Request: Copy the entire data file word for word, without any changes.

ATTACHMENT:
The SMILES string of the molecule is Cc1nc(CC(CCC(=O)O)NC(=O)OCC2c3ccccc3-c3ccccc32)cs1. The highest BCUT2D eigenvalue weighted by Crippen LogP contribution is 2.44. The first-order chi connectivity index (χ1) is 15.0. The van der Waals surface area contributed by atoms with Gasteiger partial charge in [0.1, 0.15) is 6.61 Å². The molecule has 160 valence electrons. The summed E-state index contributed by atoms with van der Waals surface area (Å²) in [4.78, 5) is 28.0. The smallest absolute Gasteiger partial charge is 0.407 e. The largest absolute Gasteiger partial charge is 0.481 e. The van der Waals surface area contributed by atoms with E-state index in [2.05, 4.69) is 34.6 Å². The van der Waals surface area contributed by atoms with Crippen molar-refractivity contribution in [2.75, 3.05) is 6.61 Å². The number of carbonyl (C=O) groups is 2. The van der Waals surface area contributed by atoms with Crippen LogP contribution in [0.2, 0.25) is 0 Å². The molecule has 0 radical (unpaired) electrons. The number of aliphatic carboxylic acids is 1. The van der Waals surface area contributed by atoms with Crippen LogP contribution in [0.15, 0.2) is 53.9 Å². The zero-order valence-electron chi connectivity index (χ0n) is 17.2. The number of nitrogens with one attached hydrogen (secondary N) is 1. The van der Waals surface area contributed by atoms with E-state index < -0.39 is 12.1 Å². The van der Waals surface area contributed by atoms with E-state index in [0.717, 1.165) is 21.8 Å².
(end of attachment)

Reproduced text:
The SMILES string of the molecule is Cc1nc(CC(CCC(=O)O)NC(=O)OCC2c3ccccc3-c3ccccc32)cs1. The highest BCUT2D eigenvalue weighted by Crippen LogP contribution is 2.44. The first-order chi connectivity index (χ1) is 15.0. The van der Waals surface area contributed by atoms with Gasteiger partial charge in [0.1, 0.15) is 6.61 Å². The molecule has 160 valence electrons. The summed E-state index contributed by atoms with van der Waals surface area (Å²) in [4.78, 5) is 28.0. The smallest absolute Gasteiger partial charge is 0.407 e. The largest absolute Gasteiger partial charge is 0.481 e. The van der Waals surface area contributed by atoms with E-state index in [2.05, 4.69) is 34.6 Å². The van der Waals surface area contributed by atoms with Crippen molar-refractivity contribution in [2.75, 3.05) is 6.61 Å². The number of carbonyl (C=O) groups is 2. The van der Waals surface area contributed by atoms with Crippen LogP contribution in [0.2, 0.25) is 0 Å². The molecule has 0 radical (unpaired) electrons. The number of aliphatic carboxylic acids is 1. The van der Waals surface area contributed by atoms with Crippen LogP contribution in [0.15, 0.2) is 53.9 Å². The zero-order valence-electron chi connectivity index (χ0n) is 17.2. The number of nitrogens with one attached hydrogen (secondary N) is 1. The van der Waals surface area contributed by atoms with E-state index < -0.39 is 12.1 Å². The van der Waals surface area contributed by atoms with E-state index in [0.717, 1.165) is 21.8 Å².